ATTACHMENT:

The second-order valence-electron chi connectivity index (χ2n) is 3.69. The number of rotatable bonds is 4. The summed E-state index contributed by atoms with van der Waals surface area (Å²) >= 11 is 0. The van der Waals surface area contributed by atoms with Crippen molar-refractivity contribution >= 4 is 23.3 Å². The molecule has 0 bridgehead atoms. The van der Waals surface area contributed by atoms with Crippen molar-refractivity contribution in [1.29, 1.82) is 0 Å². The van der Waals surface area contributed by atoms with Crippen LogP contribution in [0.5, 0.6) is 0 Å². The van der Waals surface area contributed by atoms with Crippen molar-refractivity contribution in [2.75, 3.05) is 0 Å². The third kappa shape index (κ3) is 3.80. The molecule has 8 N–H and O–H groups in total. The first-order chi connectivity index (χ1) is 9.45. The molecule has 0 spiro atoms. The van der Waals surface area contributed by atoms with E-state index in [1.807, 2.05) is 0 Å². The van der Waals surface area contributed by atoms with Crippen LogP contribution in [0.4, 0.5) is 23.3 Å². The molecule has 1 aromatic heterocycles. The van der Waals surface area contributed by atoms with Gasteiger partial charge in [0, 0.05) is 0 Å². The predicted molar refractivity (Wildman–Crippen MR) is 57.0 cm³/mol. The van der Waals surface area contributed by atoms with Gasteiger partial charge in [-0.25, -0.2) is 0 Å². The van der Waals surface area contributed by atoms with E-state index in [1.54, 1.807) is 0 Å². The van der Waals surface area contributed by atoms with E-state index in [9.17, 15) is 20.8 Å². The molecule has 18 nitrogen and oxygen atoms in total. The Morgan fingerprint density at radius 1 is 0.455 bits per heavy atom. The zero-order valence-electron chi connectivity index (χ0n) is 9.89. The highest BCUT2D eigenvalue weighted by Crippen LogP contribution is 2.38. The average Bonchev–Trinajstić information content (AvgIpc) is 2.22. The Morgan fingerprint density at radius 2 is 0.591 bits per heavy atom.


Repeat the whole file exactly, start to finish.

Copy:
The second-order valence-electron chi connectivity index (χ2n) is 3.69. The number of rotatable bonds is 4. The summed E-state index contributed by atoms with van der Waals surface area (Å²) >= 11 is 0. The van der Waals surface area contributed by atoms with Crippen molar-refractivity contribution >= 4 is 23.3 Å². The molecule has 0 bridgehead atoms. The van der Waals surface area contributed by atoms with Crippen molar-refractivity contribution in [1.29, 1.82) is 0 Å². The van der Waals surface area contributed by atoms with Crippen LogP contribution in [0.5, 0.6) is 0 Å². The van der Waals surface area contributed by atoms with Crippen molar-refractivity contribution in [2.75, 3.05) is 0 Å². The third kappa shape index (κ3) is 3.80. The molecule has 8 N–H and O–H groups in total. The first-order chi connectivity index (χ1) is 9.45. The molecule has 0 spiro atoms. The van der Waals surface area contributed by atoms with E-state index in [1.807, 2.05) is 0 Å². The van der Waals surface area contributed by atoms with Crippen LogP contribution in [0.4, 0.5) is 23.3 Å². The molecule has 1 aromatic heterocycles. The van der Waals surface area contributed by atoms with Gasteiger partial charge in [0, 0.05) is 0 Å². The predicted molar refractivity (Wildman–Crippen MR) is 57.0 cm³/mol. The van der Waals surface area contributed by atoms with Gasteiger partial charge in [-0.25, -0.2) is 0 Å². The van der Waals surface area contributed by atoms with E-state index in [1.54, 1.807) is 0 Å². The van der Waals surface area contributed by atoms with E-state index in [9.17, 15) is 20.8 Å². The molecule has 18 nitrogen and oxygen atoms in total. The Morgan fingerprint density at radius 1 is 0.455 bits per heavy atom. The zero-order valence-electron chi connectivity index (χ0n) is 9.89. The highest BCUT2D eigenvalue weighted by Crippen LogP contribution is 2.38. The average Bonchev–Trinajstić information content (AvgIpc) is 2.22. The Morgan fingerprint density at radius 2 is 0.591 bits per heavy atom.